I recently posted an article about Twitter for teachers, where I pointed out why it is a good idea for teachers to start tweeting (but also a few things to be wary of). I was pleasantly surprised by how many visits and the interest this post attracted, so I thought I would follow up with another little couple of tidbits I've picked up about using Twitter.
1. It's a good idea to use a real picture of your face in your profile:
As Tweets pop up, I realised it was nicer to see actual people's faces than logos or obscure pictures. It helps to make the messaging feel more personable, and reinforces the connection between actual people. Sure - for organisations and businesses, logos and brands are appropriate, but if you're using Twitter to connect as a person to other people, a picture of your face is probably going to have a better (and warmer) impact.
Based on this realisation, I changed my "naughty raven in a tree" avatar to a real picture of myself. I was surprised with the follow-up direct messages (DMs in Twitter parlance) thanking me for putting a picture of myself there - and hey, it makes a nice change to hear people say they're happy to see your face...
2. Use pictures of places to liven up your profile page and actual tweets
It's nice to see places that you can associate with people, so you might like to think about putting up a picture of your hometown or the region you come from (or even places you've been to or would like to go to!) as the background wallpaper on your Twitter profile page. This is something I personally enjoy about browsing other people's Twitter profile pages, as I get a sense of movement around the world and I like the connection of faces to places!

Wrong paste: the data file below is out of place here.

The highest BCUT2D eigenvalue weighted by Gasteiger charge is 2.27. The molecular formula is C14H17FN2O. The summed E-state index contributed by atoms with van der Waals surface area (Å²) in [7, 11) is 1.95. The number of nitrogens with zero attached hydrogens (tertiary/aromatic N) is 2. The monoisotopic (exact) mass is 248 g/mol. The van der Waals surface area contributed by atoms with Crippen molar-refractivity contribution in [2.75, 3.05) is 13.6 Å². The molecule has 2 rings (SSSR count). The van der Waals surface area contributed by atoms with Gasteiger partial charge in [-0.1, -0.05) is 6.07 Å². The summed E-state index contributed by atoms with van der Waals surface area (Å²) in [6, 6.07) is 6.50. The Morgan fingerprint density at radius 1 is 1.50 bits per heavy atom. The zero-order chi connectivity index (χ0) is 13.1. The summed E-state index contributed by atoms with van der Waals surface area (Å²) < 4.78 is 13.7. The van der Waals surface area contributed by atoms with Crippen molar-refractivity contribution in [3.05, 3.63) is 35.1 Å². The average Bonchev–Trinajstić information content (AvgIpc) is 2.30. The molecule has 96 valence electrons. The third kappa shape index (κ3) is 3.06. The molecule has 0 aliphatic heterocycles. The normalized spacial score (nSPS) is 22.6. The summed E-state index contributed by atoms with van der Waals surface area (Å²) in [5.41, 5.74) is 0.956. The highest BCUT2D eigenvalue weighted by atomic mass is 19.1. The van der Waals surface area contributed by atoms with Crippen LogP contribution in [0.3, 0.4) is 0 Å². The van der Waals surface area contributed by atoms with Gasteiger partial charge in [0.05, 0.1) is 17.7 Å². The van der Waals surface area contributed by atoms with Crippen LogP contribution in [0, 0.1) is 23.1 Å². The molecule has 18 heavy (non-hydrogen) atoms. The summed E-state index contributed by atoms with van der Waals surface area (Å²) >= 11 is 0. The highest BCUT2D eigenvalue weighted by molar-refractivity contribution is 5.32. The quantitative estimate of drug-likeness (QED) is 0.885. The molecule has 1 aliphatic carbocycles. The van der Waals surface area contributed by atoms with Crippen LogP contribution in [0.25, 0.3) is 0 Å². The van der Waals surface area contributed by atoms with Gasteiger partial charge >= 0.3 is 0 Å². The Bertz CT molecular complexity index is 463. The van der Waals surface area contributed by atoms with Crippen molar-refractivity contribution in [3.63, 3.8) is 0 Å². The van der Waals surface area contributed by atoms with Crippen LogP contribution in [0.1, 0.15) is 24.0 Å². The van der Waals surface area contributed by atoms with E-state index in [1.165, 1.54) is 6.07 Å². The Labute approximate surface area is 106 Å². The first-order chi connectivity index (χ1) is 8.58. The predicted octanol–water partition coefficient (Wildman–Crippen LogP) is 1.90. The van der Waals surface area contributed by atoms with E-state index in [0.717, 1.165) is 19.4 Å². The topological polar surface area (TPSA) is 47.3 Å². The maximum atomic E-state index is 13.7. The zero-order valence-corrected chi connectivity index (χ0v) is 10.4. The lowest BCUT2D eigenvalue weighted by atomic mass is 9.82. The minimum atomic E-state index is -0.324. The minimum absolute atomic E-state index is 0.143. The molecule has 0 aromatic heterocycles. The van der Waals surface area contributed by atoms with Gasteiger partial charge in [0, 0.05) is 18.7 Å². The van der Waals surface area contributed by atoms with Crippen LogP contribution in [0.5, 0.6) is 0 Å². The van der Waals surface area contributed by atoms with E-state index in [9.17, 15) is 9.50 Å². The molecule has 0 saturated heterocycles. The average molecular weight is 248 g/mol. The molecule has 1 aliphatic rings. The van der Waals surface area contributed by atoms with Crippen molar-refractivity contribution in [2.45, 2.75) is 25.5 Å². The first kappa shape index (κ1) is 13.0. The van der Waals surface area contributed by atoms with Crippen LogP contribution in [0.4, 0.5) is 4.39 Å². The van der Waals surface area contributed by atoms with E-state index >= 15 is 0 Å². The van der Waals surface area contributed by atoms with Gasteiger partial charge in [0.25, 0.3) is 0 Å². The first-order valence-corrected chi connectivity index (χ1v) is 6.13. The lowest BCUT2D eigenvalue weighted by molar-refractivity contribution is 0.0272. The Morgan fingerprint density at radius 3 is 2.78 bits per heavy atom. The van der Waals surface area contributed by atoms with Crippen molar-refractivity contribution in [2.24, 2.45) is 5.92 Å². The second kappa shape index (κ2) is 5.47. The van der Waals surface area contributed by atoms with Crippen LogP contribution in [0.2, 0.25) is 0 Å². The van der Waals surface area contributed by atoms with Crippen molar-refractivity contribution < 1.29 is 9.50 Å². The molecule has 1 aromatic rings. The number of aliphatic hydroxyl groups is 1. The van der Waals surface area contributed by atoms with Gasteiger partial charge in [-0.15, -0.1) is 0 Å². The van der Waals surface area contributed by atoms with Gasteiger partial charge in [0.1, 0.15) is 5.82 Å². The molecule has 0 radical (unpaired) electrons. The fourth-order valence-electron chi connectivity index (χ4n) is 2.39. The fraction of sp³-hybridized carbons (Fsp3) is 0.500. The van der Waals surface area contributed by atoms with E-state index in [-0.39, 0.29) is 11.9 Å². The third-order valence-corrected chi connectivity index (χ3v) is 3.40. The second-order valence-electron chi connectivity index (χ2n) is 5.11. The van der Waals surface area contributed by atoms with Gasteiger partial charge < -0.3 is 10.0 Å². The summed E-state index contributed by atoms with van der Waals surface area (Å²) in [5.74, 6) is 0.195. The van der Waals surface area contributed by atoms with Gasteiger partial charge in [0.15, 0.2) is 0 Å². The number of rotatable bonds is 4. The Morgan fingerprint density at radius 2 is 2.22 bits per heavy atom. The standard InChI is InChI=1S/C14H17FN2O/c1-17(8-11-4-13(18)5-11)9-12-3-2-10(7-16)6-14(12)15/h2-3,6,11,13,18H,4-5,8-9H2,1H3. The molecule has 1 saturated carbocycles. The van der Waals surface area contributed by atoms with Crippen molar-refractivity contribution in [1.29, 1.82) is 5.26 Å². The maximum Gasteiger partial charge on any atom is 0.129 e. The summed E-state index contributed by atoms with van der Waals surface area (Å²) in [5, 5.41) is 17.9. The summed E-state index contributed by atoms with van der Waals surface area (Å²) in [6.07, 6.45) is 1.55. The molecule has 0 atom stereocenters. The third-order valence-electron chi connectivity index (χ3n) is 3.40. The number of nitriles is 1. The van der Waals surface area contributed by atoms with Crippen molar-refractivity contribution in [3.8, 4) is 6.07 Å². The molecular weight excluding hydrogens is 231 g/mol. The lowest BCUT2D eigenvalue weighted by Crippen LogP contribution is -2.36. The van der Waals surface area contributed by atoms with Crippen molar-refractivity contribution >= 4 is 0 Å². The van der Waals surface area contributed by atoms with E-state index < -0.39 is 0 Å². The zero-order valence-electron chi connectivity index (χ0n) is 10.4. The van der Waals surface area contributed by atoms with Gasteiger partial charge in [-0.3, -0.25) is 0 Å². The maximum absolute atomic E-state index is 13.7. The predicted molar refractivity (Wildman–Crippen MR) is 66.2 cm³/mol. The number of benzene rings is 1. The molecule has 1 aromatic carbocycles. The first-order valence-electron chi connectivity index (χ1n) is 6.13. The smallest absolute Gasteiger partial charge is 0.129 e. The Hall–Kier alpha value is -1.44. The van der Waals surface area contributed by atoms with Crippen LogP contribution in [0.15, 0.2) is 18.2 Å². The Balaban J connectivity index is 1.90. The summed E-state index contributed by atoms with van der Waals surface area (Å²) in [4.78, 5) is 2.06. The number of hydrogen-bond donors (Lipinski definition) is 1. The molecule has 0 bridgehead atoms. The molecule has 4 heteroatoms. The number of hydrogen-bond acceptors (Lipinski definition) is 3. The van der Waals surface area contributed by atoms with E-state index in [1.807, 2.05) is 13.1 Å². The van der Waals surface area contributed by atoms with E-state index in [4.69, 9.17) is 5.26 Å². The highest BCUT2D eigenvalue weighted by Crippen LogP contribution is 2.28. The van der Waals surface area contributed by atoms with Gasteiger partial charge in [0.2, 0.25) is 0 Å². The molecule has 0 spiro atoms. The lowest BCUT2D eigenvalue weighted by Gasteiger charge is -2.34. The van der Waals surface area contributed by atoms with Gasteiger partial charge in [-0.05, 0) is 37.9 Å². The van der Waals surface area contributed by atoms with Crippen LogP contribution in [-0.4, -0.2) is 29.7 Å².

On the pictures/places front, I enjoy tweets from people in my network that include links to pictures of places/events they are at whilst tweeting. Ken Wilson has been a particularly good example of this: not only did he start a pretty interesting twitter exchange showcasing people's workplaces, but he's taken to also uploading some lovely pictures of places he's visiting on weekends, etc.
I also enjoyed a recent "live pic" on the scene from Burcu Akyol, who posted a picture from a romantic Turkish wedding she was attending at the time:
The most popular tool for doing this appears to be Twitpic, an application that allows you to upload pictures and post them directly into your Twitter posts.
I don't know about other people, but I like to see actual faces, and seeing some ongoing scenery (both for profile backgrounds and within Twitter posts themselves) makes for a more "scenic" and interesting Twitter experience.